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Legalizing Drugs Will Reduce the Crime Rate, but at What Cost?

Updated: Mar 15

Drug legalization has been one of the most debated topics among state legislatures and Congress for decades. It is one of many issues that affect nearly the entire population of the United States and is so multifaceted that there is no clear solution.

However, due to the correlation between U.S. drug usage and the incarceration rate, it can be deduced that drug legalization would objectively reduce the national crime rate. Nearly 1/4 of all jailed inmates are those with drug-related convictions. According to the Bureau of Justice Statistics, ten percent of jailed inmates were imprisoned for possession alone. If all drugs were legalized, crimes like possession would no longer be recognized, which would effectively reduce the national crime rate by 10%.

There are many other drug-related crimes committed besides possession, buying or selling, some of which are violent. For example, due to the illegality of selling a drug like marijuana, a seller cannot notify the police if someone steals their product, or else the seller risks arrest. This results in sellers taking matters into their own hands to protect their income and product—we see this in gang and cartel activity, for example. If these drugs were legalized, would related crime persist? There is evidence to suggest it would not.

A 2014 report from the Reason Foundation concluded that “the introduction of MML (Medical Marijuana Laws) in a state was associated with a reduction in the overall incidence of “Part 1 offenses” (homicide, rape, robbery, assault, burglary, larceny and auto theft). The effect seems to have been largely driven by reductions in homicide and assault, which fell by approximately 2.4% for each additional year the MML law was in effect.”  Eliminating the black market of drugs also reduces related violent crime since fewer illegal drug deals would occur thus reducing potential conflict as a result.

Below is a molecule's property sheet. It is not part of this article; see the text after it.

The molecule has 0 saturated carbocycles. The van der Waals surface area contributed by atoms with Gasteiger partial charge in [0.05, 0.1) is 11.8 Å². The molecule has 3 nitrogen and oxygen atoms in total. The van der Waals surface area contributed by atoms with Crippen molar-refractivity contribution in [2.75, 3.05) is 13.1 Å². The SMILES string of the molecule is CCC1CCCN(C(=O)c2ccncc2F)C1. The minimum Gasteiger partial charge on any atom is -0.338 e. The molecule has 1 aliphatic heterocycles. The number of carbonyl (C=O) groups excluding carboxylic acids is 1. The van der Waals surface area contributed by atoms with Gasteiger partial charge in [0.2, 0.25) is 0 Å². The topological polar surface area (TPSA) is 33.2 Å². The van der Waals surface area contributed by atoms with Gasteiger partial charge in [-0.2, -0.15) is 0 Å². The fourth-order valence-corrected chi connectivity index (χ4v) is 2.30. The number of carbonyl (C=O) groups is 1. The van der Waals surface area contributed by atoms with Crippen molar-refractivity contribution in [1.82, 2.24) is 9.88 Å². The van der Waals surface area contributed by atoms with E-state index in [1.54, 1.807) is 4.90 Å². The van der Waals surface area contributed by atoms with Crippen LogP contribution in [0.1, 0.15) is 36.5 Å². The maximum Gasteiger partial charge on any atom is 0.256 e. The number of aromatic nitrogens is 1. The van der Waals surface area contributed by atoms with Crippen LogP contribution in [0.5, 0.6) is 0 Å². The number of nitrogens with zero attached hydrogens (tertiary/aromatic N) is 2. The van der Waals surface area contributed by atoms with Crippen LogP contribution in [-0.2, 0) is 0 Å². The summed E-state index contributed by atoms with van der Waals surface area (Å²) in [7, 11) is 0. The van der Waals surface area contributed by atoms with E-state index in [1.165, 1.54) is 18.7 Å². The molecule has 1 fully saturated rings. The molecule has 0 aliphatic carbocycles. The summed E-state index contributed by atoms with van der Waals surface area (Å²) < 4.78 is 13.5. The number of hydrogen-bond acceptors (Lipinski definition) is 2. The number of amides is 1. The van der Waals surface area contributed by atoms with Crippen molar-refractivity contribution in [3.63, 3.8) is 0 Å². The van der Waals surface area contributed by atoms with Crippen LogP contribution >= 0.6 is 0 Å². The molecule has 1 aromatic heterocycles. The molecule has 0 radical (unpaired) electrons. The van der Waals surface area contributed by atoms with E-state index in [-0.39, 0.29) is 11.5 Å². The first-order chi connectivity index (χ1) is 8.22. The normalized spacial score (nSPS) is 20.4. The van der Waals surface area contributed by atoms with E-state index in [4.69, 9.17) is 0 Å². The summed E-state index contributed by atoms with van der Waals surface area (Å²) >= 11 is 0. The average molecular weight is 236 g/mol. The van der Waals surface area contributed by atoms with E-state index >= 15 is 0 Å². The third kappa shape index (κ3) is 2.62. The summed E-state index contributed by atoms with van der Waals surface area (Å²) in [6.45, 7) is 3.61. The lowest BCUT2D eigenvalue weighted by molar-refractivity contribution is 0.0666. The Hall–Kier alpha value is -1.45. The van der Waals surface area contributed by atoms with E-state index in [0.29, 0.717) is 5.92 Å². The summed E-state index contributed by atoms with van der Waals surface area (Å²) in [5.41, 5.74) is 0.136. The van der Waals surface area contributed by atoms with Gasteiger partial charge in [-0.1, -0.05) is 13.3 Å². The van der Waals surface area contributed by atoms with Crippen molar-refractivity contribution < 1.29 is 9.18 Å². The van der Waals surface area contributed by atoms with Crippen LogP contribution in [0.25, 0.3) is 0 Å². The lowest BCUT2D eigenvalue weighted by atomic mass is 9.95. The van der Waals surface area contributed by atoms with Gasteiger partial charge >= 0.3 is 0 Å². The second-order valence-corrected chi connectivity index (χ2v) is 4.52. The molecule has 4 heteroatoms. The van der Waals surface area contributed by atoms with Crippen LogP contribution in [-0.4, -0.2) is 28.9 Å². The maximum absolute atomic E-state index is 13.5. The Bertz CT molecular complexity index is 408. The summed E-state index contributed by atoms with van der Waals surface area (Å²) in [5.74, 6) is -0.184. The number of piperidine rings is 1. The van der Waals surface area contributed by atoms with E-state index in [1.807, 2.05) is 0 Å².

There are also concerns about the possibility of crime increasing due to increased drug usage following legalization. It is predicted that DUIs will increase due to heightened drug usage as well as vandalism. However, if drug sales were permitted, the government could tax the sale and obtain income from the product that wouldn’t exist at all during drug prohibition. This tax revenue could be invested into crime prevention methods like increased law enforcement, rehabilitation services and homeless outreach programs, etc.. This investment could potentially combat additional DUIs and vandalism while still reducing overall crime through the legalization of drugs.

Even though there is evidence to support the reduction of crime through the legalization of drugs, said evidence should be heavily examined before any major legislation is passed. While there is justification for the legalization of marijuana due to its lack of seriously damaging effects, other drugs are vastly different and impact individuals in different ways. Drugs of a more damaging caliber should undergo more intense screening before legalization is considered. While drug legalization may reduce crime and could benefit the United States, each drug should be individually researched and examined before critical decisions are made.


The opinions expressed in this article are those of the individual author.



“Correctional Populations and Facilities.” Bureau of Justice Statistics, 1 June 2021,

Duke, Steven B. How Drug Legalization Would Cut Crime,

Lynch G W Lynch; R Blotner, G W, and R Blotner. “Legalizing Drugs Would Not Reduce Crime (from Legalizing Drugs, P 110-113, 1996, Karin L. Swisher, Ed. -- See NCJ- 160030).” Legalizing Drugs Would Not Reduce Crime (From Legalizing Drugs, P 110-113, 1996, Karin L. Swisher, Ed. -- See NCJ- 160030) | Office of Justice Programs, 1996,

Morris, Julian. “Does Legalizing Marijuana Reduce Crime? - Reason Foundation.” DOES LEGALIZING MARIJUANA REDUCE CRIME?, Sept. 2018,

Pearl, Betsy. “Ending the War on Drugs: By the Numbers.” Center for American Progress, 27 June 2018,

Stares, Paul. “Drug Legalization?: Time for a Real Debate.” Brookings, Brookings, 28 July 2016,


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